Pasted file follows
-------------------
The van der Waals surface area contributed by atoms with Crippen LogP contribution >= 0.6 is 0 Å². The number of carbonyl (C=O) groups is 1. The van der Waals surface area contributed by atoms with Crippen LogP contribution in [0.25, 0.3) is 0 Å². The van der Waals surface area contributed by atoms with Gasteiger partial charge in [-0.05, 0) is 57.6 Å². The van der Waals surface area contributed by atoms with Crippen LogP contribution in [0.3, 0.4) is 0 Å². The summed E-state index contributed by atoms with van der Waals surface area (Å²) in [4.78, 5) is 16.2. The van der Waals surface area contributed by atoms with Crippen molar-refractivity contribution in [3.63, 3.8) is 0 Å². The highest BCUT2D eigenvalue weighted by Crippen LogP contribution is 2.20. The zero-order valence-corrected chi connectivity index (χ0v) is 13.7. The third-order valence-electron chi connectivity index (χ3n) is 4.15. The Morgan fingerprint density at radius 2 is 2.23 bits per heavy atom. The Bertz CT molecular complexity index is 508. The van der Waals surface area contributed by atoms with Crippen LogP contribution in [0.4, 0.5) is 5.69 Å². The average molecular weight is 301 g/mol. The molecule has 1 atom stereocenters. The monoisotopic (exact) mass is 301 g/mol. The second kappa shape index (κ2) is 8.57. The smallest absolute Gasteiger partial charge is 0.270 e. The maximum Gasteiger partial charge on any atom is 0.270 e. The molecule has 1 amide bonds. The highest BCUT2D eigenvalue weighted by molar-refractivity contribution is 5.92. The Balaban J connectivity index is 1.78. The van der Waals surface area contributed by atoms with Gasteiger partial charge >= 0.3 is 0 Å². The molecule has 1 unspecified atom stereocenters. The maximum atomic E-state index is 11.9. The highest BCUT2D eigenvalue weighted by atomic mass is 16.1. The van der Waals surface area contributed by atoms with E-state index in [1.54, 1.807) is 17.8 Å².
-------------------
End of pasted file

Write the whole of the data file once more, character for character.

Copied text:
The van der Waals surface area contributed by atoms with Crippen LogP contribution >= 0.6 is 0 Å². The number of carbonyl (C=O) groups is 1. The van der Waals surface area contributed by atoms with Crippen LogP contribution in [0.25, 0.3) is 0 Å². The van der Waals surface area contributed by atoms with Gasteiger partial charge in [-0.05, 0) is 57.6 Å². The van der Waals surface area contributed by atoms with Crippen LogP contribution in [0.3, 0.4) is 0 Å². The summed E-state index contributed by atoms with van der Waals surface area (Å²) in [4.78, 5) is 16.2. The van der Waals surface area contributed by atoms with Crippen molar-refractivity contribution in [3.63, 3.8) is 0 Å². The highest BCUT2D eigenvalue weighted by Crippen LogP contribution is 2.20. The zero-order valence-corrected chi connectivity index (χ0v) is 13.7. The third-order valence-electron chi connectivity index (χ3n) is 4.15. The Morgan fingerprint density at radius 2 is 2.23 bits per heavy atom. The Bertz CT molecular complexity index is 508. The van der Waals surface area contributed by atoms with Crippen LogP contribution in [0.4, 0.5) is 5.69 Å². The average molecular weight is 301 g/mol. The molecule has 1 atom stereocenters. The monoisotopic (exact) mass is 301 g/mol. The second kappa shape index (κ2) is 8.57. The smallest absolute Gasteiger partial charge is 0.270 e. The maximum Gasteiger partial charge on any atom is 0.270 e. The molecule has 1 amide bonds. The highest BCUT2D eigenvalue weighted by molar-refractivity contribution is 5.92. The Balaban J connectivity index is 1.78. The van der Waals surface area contributed by atoms with Gasteiger partial charge >= 0.3 is 0 Å². The molecule has 1 unspecified atom stereocenters. The maximum atomic E-state index is 11.9. The highest BCUT2D eigenvalue weighted by atomic mass is 16.1. The van der Waals surface area contributed by atoms with E-state index in [1.54, 1.807) is 17.8 Å².